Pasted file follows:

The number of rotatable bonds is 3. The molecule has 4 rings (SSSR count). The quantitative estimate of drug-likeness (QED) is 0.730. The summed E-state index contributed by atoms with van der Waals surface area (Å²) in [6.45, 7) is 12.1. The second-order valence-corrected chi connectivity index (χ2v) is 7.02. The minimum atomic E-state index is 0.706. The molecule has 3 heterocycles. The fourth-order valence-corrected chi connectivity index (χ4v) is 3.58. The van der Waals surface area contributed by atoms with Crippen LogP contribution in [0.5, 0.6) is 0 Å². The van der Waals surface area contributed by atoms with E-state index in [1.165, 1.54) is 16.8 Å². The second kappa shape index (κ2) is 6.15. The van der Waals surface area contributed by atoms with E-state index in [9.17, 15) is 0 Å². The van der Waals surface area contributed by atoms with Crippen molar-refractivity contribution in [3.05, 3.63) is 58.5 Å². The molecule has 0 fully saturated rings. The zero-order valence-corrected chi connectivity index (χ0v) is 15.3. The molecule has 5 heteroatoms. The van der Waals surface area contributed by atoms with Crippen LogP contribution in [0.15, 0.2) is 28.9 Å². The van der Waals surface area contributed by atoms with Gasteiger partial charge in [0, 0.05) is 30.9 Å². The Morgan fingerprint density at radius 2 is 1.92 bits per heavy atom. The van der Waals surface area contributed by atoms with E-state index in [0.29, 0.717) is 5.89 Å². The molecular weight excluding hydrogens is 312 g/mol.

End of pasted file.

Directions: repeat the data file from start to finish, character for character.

The number of rotatable bonds is 3. The molecule has 4 rings (SSSR count). The quantitative estimate of drug-likeness (QED) is 0.730. The summed E-state index contributed by atoms with van der Waals surface area (Å²) in [6.45, 7) is 12.1. The second-order valence-corrected chi connectivity index (χ2v) is 7.02. The minimum atomic E-state index is 0.706. The molecule has 3 heterocycles. The fourth-order valence-corrected chi connectivity index (χ4v) is 3.58. The van der Waals surface area contributed by atoms with Crippen LogP contribution in [0.5, 0.6) is 0 Å². The van der Waals surface area contributed by atoms with E-state index in [1.165, 1.54) is 16.8 Å². The second kappa shape index (κ2) is 6.15. The van der Waals surface area contributed by atoms with E-state index in [9.17, 15) is 0 Å². The van der Waals surface area contributed by atoms with Crippen molar-refractivity contribution in [3.05, 3.63) is 58.5 Å². The molecule has 0 fully saturated rings. The zero-order valence-corrected chi connectivity index (χ0v) is 15.3. The molecule has 5 heteroatoms. The van der Waals surface area contributed by atoms with Crippen LogP contribution in [0.15, 0.2) is 28.9 Å². The van der Waals surface area contributed by atoms with Gasteiger partial charge in [0, 0.05) is 30.9 Å². The Morgan fingerprint density at radius 2 is 1.92 bits per heavy atom. The van der Waals surface area contributed by atoms with E-state index in [0.29, 0.717) is 5.89 Å². The molecular weight excluding hydrogens is 312 g/mol.